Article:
If the reader already knew whatever that information was, that’s where “FYI” can be mistaken as rude. However, this is rarely the case, as “FYI” is mostly used to add information that would otherwise have been left out.

You may also like:

8 Better Ways To Say “Bring To Your Attention”

12 Formal Ways To Say “Just So You Know”

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Related posts:

  1. Advised Me To vs. Advised Me That I – Which Is Correct?
  2. 9 Best Ways to Politely Ask for An Update on Email
  3. 11 Synonyms For “Please Let Me Know” In Professional Emails
  4. 12 Formal Ways To Say “Just So You Know”


How do you write FYI in a formal email? ›

Examples of FYI in communication

Here are some scenarios where this abbreviation is commonly used: In email: "FYI, I wanted to let you know that I am taking a vacation day next week." In a meeting: "FYI, we will start the presentation in five minutes." In a text message: "FYI, I may be a few minutes late to the movie."

Can you use FYI in an email? ›

While most abbreviations are informal or even slang, FYI abbreviation isn't. It is a commonplace to use this abbreviation in professional emails. It is ideal as a subject line in a work email to inform the recipient you provide information and do not need them to act or respond.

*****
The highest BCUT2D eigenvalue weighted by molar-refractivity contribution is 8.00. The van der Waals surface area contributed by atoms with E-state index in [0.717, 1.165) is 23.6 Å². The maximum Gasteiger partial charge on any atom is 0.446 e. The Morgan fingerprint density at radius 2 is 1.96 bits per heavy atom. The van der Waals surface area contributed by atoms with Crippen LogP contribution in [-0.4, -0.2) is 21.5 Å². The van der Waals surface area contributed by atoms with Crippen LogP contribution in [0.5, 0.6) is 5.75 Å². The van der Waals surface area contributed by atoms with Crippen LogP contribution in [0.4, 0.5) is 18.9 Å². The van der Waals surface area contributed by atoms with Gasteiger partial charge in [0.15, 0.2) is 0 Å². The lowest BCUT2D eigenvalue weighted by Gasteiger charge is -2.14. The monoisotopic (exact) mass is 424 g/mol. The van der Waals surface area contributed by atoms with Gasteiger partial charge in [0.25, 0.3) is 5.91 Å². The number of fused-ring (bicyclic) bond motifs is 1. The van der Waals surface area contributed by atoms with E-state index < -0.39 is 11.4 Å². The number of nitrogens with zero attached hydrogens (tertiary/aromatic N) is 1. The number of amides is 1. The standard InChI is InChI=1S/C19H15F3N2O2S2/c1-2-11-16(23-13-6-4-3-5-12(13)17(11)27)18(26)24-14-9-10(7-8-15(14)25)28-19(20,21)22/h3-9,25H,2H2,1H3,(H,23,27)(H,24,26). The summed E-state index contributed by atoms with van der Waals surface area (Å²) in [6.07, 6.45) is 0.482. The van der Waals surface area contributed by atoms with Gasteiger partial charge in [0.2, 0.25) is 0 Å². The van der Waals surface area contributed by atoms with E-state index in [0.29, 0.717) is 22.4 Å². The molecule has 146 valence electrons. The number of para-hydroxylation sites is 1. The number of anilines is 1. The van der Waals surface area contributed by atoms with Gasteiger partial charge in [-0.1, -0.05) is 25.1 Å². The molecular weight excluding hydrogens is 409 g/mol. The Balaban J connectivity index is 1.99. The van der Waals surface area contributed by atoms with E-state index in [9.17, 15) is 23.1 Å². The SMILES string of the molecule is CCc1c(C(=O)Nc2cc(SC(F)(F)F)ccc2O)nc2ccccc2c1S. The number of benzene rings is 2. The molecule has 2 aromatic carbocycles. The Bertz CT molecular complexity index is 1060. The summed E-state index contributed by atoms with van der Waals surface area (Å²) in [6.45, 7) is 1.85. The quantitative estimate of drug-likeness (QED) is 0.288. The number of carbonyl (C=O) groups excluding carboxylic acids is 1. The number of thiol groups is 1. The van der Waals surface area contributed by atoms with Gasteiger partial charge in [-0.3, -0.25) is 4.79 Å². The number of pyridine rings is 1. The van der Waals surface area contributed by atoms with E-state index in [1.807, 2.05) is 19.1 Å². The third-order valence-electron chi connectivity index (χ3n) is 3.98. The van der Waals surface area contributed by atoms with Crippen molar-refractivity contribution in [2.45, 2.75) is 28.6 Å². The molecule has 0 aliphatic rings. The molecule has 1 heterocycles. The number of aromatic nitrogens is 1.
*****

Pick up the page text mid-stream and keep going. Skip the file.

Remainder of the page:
How do I write a FYI email to my boss? ›

You must use “just an FYI,” because the first sound in “FYI" is a vowel sound. The “F" in “FYI" is pronounced “ef,” because each letter is pronounced (“FYI” is pronounced “ef wie eye”). “FYI” is not pronounced as a word (e.g., “fyee”), so you must use “an” before “FYI” — this is just an FYI.

What is the difference between FYI and FYR? ›

Eufrench is right FYI = for your information FYR = 'for your reference', but also 'for your records'.

How do you politely write FYI? ›

Instead of FYI, you can write For your information. In my opinion and experience, "for your information" is acceptable to inform someone higher in the hierarchy about something (for example, about an e-mail thread) and it is obviously more formal than its abbreviation FYI.